The Swedish Navy's main naval base is situated at Karlskrona but base activities are carried out at a total of ten locations. The overall purpose of the Naval base is to act as home to, and support, the various naval units with services such as technical facilities and maritime transport.
The Naval Base is responsible for monitoring all Sweden's territorial waters, the basic training of almost 1,200 national service personnel annually and the training of specialist divers for the whole of the Swedish Armed Forces. The Naval Base is also responsible for the Home Guard's national protection forces in the counties of Kronoberg, Kalmar and Blekinge.
With its central position in the Baltic Sea region and its favourable ice conditions, the naval base at Karlskrona has played a significant part in the defence of Sweden ever since the city of Karlskrona was founded by King Karl XI in the year 1680.
In the late 1960s, Stockholm's warships at Djurgården and Skeppsholmen were replaced by a facility at Muskö. in the aftermath of World War II, Sweden began to consider whether tt was so wise to have such a large military target in the middle of Stockholm. After an investigation, the Muskö base became the Swedish Navy's new strategic base. It began construction in 1950 and was inaugurated nineteen years later by King Gustav VI Adolf, on 30 September 1969.
But before the inauguration of the base, the Navy had to solve the issue with communications. Therefore, the 3 kilometer long Muskö tunnel was, built which was considered to be a better alternative than a bridge. The tunnel connects Muskövägen and Muskö together with the mainland. I The Muskö tunnel was inaugurated in 1964 and was one of Europe's longest tunnels. The construction took place under the auspices of the Fortification Administration and the tunnel was only reserved for military traffic when it opened in 1963. On March 15, 1964, however, the road for public traffic was opened. Responsibility for the road was handed over to the then Royal Swedish Road and Water Board.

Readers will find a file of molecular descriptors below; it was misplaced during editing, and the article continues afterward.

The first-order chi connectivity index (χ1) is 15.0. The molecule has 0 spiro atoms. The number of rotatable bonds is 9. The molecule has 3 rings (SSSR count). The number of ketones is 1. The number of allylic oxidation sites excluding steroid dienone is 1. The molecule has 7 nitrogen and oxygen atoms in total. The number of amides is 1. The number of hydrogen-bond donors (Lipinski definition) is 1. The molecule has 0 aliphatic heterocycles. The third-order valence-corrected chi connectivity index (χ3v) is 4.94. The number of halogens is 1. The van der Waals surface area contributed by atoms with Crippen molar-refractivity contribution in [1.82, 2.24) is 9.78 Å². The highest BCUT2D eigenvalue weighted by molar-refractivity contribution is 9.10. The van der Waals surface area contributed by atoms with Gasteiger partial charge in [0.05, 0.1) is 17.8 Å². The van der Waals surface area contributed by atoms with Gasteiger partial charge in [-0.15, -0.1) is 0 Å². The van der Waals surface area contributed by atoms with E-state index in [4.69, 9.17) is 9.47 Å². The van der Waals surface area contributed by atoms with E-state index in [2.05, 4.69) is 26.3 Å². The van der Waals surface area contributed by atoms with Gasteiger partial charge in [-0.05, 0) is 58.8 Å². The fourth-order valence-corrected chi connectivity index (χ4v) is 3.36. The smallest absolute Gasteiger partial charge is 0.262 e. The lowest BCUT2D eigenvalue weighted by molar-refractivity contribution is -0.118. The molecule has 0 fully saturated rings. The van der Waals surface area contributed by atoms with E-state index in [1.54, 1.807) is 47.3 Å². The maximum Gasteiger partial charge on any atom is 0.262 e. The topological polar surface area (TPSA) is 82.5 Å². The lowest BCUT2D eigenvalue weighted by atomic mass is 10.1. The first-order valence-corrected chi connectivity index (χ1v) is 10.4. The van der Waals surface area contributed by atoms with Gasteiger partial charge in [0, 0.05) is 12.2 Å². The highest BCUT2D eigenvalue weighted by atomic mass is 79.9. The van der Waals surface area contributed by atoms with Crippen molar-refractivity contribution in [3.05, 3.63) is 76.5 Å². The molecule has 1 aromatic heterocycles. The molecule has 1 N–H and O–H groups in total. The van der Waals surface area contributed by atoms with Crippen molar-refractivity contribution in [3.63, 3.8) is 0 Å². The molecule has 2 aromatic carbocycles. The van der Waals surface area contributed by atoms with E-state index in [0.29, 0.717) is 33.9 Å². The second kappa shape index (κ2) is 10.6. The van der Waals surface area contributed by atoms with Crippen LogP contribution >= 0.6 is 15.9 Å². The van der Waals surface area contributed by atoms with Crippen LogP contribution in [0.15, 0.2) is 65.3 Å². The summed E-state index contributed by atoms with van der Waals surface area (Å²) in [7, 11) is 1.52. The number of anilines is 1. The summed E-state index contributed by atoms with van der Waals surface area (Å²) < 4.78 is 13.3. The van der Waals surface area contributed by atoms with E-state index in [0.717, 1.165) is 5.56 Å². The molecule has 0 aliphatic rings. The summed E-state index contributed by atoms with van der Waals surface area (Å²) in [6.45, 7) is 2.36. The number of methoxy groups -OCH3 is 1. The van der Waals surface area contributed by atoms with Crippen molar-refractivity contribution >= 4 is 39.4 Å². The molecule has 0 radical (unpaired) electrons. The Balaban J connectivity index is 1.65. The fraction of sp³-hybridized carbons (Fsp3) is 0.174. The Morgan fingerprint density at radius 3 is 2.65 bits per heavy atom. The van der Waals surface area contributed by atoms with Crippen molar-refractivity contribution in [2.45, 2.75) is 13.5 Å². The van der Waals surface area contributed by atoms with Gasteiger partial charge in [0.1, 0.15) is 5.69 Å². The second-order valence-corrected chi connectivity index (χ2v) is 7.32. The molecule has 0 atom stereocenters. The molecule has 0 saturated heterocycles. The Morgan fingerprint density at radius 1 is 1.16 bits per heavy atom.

In 1969 an underground area as large as a town, the Muskö Naval Base - was inaugurated. Muskö Plant [Musköanläggningen] mountain facility was inaugurated in 1969, but was started already in 1950. The underground part of the Muskö base has two miles of road. In the mountain there are three underground docks (two destroyer docks and one Submarine dock, a slip, workshops, storage, offices, war hospitals and sewage treatment plants.
The mountain rooms are total to the surface as large as Old Town in Stockholm. The construction work excavated 1.5 million cubic meters rock mass out of the mountain. The plant is divided into several blocks, which have their own power plants and ventilation and can function completely separately from the outside world. The war kitchen has the capacity to serve 2,000 servings three times a day. The docks are 145 meters long and are the bottom to the ceiling large enough to accommodate Katarinahissen (38 meters high). In the mid-1990s, about 800 people worked in the mountain facility.
A government defense decision in 2004 directed that the Swedish navy would only be have a Marine base with operations concentrated in Karlskrona, and therefore the base of Muskö began to be wound up 2005. In the mid-1990s, about 800 people who had their work place in the rock facility. After 2004 it was 438 people who worked there. But the armed forces still remained at Muskö. By 2020 there were about a hundred Defense employees. More than twenty-five people work for the Swedish fortifications Agency and the Swedish Defence Materiel Administration. Also there were private actors such as MKAB, green Company and SAAB Missile Activities in the establishment.
After 15 years of disuse, the Muskö naval base 70 kilometres south of Stockholm is once again part of Sweden's armed forces. On 30 September 2019, a re-inauguration ceremony was held with the Navy's music corps and a parade, exactly 50 years after Muskö's original inauguration in 1969. Social Democrat Defence Minister Peter Hultqvist interpreted the Navy's return to Musköbasen as an security policy signal. “It is probably the world's largest underground base. Here we have a very important and unique resource that we can develop in different ways”, Hultqvist explained in his speech.
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